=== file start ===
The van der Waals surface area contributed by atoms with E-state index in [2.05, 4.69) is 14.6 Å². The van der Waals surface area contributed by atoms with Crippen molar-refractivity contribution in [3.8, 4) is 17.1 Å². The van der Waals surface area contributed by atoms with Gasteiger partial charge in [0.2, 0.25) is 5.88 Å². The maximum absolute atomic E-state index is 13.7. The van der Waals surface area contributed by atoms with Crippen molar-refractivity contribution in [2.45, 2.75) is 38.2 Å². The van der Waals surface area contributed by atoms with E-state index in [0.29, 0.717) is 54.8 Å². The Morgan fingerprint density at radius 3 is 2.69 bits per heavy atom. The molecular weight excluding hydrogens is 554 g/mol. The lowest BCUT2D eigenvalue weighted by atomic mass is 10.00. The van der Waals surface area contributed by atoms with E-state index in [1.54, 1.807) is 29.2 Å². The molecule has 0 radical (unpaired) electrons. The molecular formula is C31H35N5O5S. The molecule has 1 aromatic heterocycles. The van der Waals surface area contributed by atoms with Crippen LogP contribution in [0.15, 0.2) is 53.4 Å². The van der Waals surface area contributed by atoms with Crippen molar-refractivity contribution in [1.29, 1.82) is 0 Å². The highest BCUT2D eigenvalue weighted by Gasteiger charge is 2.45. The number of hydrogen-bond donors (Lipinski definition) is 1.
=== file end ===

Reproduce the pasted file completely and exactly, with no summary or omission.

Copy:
The van der Waals surface area contributed by atoms with E-state index in [2.05, 4.69) is 14.6 Å². The van der Waals surface area contributed by atoms with Crippen molar-refractivity contribution in [3.8, 4) is 17.1 Å². The van der Waals surface area contributed by atoms with Gasteiger partial charge in [0.2, 0.25) is 5.88 Å². The maximum absolute atomic E-state index is 13.7. The van der Waals surface area contributed by atoms with Crippen molar-refractivity contribution in [2.45, 2.75) is 38.2 Å². The van der Waals surface area contributed by atoms with E-state index in [0.29, 0.717) is 54.8 Å². The Morgan fingerprint density at radius 3 is 2.69 bits per heavy atom. The molecular weight excluding hydrogens is 554 g/mol. The lowest BCUT2D eigenvalue weighted by atomic mass is 10.00. The van der Waals surface area contributed by atoms with E-state index in [1.54, 1.807) is 29.2 Å². The molecule has 0 radical (unpaired) electrons. The molecular formula is C31H35N5O5S. The molecule has 1 aromatic heterocycles. The van der Waals surface area contributed by atoms with Crippen LogP contribution in [0.15, 0.2) is 53.4 Å². The van der Waals surface area contributed by atoms with Crippen molar-refractivity contribution in [1.29, 1.82) is 0 Å². The highest BCUT2D eigenvalue weighted by Gasteiger charge is 2.45. The number of hydrogen-bond donors (Lipinski definition) is 1.